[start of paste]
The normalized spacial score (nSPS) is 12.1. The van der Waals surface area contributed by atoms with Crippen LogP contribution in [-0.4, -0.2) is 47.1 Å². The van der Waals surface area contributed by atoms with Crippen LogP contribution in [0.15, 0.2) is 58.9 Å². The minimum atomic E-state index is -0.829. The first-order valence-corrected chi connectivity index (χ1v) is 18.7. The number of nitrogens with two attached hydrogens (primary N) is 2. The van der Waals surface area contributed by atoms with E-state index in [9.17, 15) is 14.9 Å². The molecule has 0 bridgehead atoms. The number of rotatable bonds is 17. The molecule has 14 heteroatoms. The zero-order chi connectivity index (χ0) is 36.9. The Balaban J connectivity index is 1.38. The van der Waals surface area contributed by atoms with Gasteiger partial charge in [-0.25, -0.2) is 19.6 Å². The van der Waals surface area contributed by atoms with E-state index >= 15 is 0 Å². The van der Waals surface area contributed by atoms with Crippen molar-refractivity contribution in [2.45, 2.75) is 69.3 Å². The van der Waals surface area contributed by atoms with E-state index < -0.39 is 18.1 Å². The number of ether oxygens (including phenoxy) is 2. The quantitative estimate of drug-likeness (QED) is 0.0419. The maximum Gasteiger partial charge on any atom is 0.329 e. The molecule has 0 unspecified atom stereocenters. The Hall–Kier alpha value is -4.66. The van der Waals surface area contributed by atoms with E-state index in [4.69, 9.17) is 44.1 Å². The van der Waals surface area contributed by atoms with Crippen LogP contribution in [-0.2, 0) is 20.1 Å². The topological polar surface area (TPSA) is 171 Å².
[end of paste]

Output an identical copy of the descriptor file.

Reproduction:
The normalized spacial score (nSPS) is 12.1. The van der Waals surface area contributed by atoms with Crippen LogP contribution in [-0.4, -0.2) is 47.1 Å². The van der Waals surface area contributed by atoms with Crippen LogP contribution in [0.15, 0.2) is 58.9 Å². The minimum atomic E-state index is -0.829. The first-order valence-corrected chi connectivity index (χ1v) is 18.7. The number of nitrogens with two attached hydrogens (primary N) is 2. The van der Waals surface area contributed by atoms with E-state index in [9.17, 15) is 14.9 Å². The molecule has 0 bridgehead atoms. The number of rotatable bonds is 17. The molecule has 14 heteroatoms. The zero-order chi connectivity index (χ0) is 36.9. The Balaban J connectivity index is 1.38. The van der Waals surface area contributed by atoms with Gasteiger partial charge in [-0.25, -0.2) is 19.6 Å². The van der Waals surface area contributed by atoms with E-state index >= 15 is 0 Å². The van der Waals surface area contributed by atoms with Crippen molar-refractivity contribution in [2.45, 2.75) is 69.3 Å². The van der Waals surface area contributed by atoms with E-state index < -0.39 is 18.1 Å². The number of ether oxygens (including phenoxy) is 2. The quantitative estimate of drug-likeness (QED) is 0.0419. The maximum Gasteiger partial charge on any atom is 0.329 e. The molecule has 0 unspecified atom stereocenters. The Hall–Kier alpha value is -4.66. The van der Waals surface area contributed by atoms with E-state index in [4.69, 9.17) is 44.1 Å². The van der Waals surface area contributed by atoms with Crippen LogP contribution in [-0.2, 0) is 20.1 Å². The topological polar surface area (TPSA) is 171 Å².